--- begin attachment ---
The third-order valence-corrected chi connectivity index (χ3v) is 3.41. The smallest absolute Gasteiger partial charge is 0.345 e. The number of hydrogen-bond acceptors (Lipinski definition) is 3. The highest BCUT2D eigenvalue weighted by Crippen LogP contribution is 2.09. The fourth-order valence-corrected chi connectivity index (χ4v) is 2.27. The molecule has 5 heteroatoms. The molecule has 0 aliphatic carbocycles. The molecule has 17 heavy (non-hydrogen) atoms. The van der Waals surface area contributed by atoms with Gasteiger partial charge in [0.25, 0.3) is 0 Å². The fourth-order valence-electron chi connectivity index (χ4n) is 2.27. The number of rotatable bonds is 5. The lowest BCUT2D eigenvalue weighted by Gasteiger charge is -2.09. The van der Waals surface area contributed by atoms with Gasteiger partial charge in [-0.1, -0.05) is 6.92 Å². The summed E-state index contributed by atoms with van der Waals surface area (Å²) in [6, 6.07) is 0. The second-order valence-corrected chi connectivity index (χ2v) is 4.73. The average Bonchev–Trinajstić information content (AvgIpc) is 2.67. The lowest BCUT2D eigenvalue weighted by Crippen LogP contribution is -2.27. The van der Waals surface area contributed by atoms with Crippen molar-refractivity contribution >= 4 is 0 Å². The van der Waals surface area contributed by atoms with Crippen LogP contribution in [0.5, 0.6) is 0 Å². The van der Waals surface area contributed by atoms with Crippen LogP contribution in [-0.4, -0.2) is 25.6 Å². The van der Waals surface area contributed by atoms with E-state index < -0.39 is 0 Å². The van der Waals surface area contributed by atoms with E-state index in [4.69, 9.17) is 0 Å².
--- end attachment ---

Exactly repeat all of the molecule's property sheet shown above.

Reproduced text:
The third-order valence-corrected chi connectivity index (χ3v) is 3.41. The smallest absolute Gasteiger partial charge is 0.345 e. The number of hydrogen-bond acceptors (Lipinski definition) is 3. The highest BCUT2D eigenvalue weighted by Crippen LogP contribution is 2.09. The fourth-order valence-corrected chi connectivity index (χ4v) is 2.27. The molecule has 5 heteroatoms. The molecule has 0 aliphatic carbocycles. The molecule has 17 heavy (non-hydrogen) atoms. The van der Waals surface area contributed by atoms with Gasteiger partial charge in [0.25, 0.3) is 0 Å². The fourth-order valence-electron chi connectivity index (χ4n) is 2.27. The number of rotatable bonds is 5. The lowest BCUT2D eigenvalue weighted by Gasteiger charge is -2.09. The van der Waals surface area contributed by atoms with Gasteiger partial charge in [-0.1, -0.05) is 6.92 Å². The summed E-state index contributed by atoms with van der Waals surface area (Å²) in [6, 6.07) is 0. The second-order valence-corrected chi connectivity index (χ2v) is 4.73. The average Bonchev–Trinajstić information content (AvgIpc) is 2.67. The lowest BCUT2D eigenvalue weighted by Crippen LogP contribution is -2.27. The van der Waals surface area contributed by atoms with Crippen molar-refractivity contribution >= 4 is 0 Å². The van der Waals surface area contributed by atoms with Crippen LogP contribution in [0.5, 0.6) is 0 Å². The van der Waals surface area contributed by atoms with Crippen LogP contribution in [-0.4, -0.2) is 25.6 Å². The van der Waals surface area contributed by atoms with E-state index < -0.39 is 0 Å². The van der Waals surface area contributed by atoms with E-state index in [4.69, 9.17) is 0 Å².